Leonhard Euler, 1707 - 1783
Leonhard Euler is probably the most prolific mathematician of all time. Born in 1707 in Basel, Switzerland, Euler spent much of his life in Berlin. Mathematicians of Berlin are proud of this heritage, which is why it's no surprise that Euler featured in the European Congress of Mathematics, which took place in that beautiful city last month. Günter M. Ziegler, a mathematician at the Freie Universität Berlin and champion of public engagement with maths, delivered a lecture on five famous problems that are associated with Euler.
The beauty of these "five strikes of genius", as Ziegler called them, is that you don't have to be a mathematician to appreciate them: their solution may be tricky, but the problems themselves are easily explained and fun. Which is why we've decided to recap them in this article.
We won't go into Euler's biography here (you can find much interesting information on the MacTutor History of Maths archive and in a variety of books written on Euler). Suffice to say that Euler also spent a lot of time in the Russian city of St Petersburg, where he eventually died in 1783, that he produced more than half of his work after having gone blind, and that he had 13 children. Euler claimed that "he made some of his greatest mathematical discoveries while holding a baby in his arms with other children playing round his feet". Sadly, only five of his children survived their childhood years.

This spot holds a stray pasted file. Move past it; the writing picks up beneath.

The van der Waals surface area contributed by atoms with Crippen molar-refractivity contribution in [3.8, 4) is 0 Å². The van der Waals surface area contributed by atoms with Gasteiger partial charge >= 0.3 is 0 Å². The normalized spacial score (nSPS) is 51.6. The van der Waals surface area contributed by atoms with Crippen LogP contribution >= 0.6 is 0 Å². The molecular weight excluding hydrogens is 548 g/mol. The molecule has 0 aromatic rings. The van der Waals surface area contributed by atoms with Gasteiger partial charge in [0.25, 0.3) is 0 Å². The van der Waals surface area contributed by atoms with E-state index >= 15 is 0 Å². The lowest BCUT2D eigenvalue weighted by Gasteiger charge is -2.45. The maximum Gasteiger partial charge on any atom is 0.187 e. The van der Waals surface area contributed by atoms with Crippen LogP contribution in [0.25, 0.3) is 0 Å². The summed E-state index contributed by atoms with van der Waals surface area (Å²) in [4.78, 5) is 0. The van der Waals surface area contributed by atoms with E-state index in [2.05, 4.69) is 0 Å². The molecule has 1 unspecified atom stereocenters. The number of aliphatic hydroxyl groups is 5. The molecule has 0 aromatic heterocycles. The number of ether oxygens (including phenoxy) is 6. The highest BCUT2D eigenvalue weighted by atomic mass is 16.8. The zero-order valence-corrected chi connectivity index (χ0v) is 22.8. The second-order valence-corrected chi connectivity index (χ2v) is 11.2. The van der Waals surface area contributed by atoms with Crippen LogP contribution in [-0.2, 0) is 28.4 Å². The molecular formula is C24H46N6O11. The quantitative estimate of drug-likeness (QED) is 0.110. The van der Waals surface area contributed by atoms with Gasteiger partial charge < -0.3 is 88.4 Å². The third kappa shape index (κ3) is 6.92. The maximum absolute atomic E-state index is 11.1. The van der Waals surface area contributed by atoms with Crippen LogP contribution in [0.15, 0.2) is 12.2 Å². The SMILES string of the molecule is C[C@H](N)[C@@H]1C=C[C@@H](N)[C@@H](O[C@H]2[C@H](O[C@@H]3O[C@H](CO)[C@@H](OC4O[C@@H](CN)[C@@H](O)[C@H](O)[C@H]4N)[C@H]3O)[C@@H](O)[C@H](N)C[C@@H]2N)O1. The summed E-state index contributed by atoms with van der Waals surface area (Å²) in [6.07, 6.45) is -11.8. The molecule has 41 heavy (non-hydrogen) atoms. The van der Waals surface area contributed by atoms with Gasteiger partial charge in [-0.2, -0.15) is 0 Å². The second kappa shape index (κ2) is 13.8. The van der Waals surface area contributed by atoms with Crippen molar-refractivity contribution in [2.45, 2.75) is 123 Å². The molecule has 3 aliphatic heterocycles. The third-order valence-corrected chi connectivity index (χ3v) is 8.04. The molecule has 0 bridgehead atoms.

Leaving Euler's biography to one side, let's turn to the five famous problems. You can read them in sequence or skip to your favourite one.
The bridges of Königsberg — Can you find a path through on this city map that crosses every bridge exactly once? Euler's answer to this problem started off the field of graph theory.
The knight's tour — Can you move a knight on a chessboard so that it visits every square exactly once? Euler was one of the first to analyse this problem systematically, but some questions about it are still open today.
The 36 officers problem — Euler may not have cracked this problem completely, but it led to a lot of important work, including on what we today know as sudoku.
Euler's polyhedron formula — This surprising result about 3D shapes tells us something deep about the nature of space.
The Basel problem — Here's an infinite sum that puzzled quite a few famous mathematicians until Euler found the surprising answer.
About these articles
Günter M. Ziegler is professor of Mathematics at Freie Universität Berlin, where he also directs the Mathematics Media Office of the German Mathematical Society DMV. His books include Proofs from THE BOOK (with Martin Aigner) and Do I count? Stories from Mathematics..
Marianne Freiberger is Editor of Plus. She really enjoyed Ziegler's talk about Euler at the European Congress of Mathematics in Berlin in July 2016, on which this article is based.
The description for "The 36 officers problem" is a duplicate of the one for "The Knight's Tour". The links are OK though.
Looks like the officer's problem has the knight's problem description...
Thanks for pointing that out, both! We have fixed the problem.
Thanks - this is a lovely set of problems with historical context for recreational maths time, v enjoyable!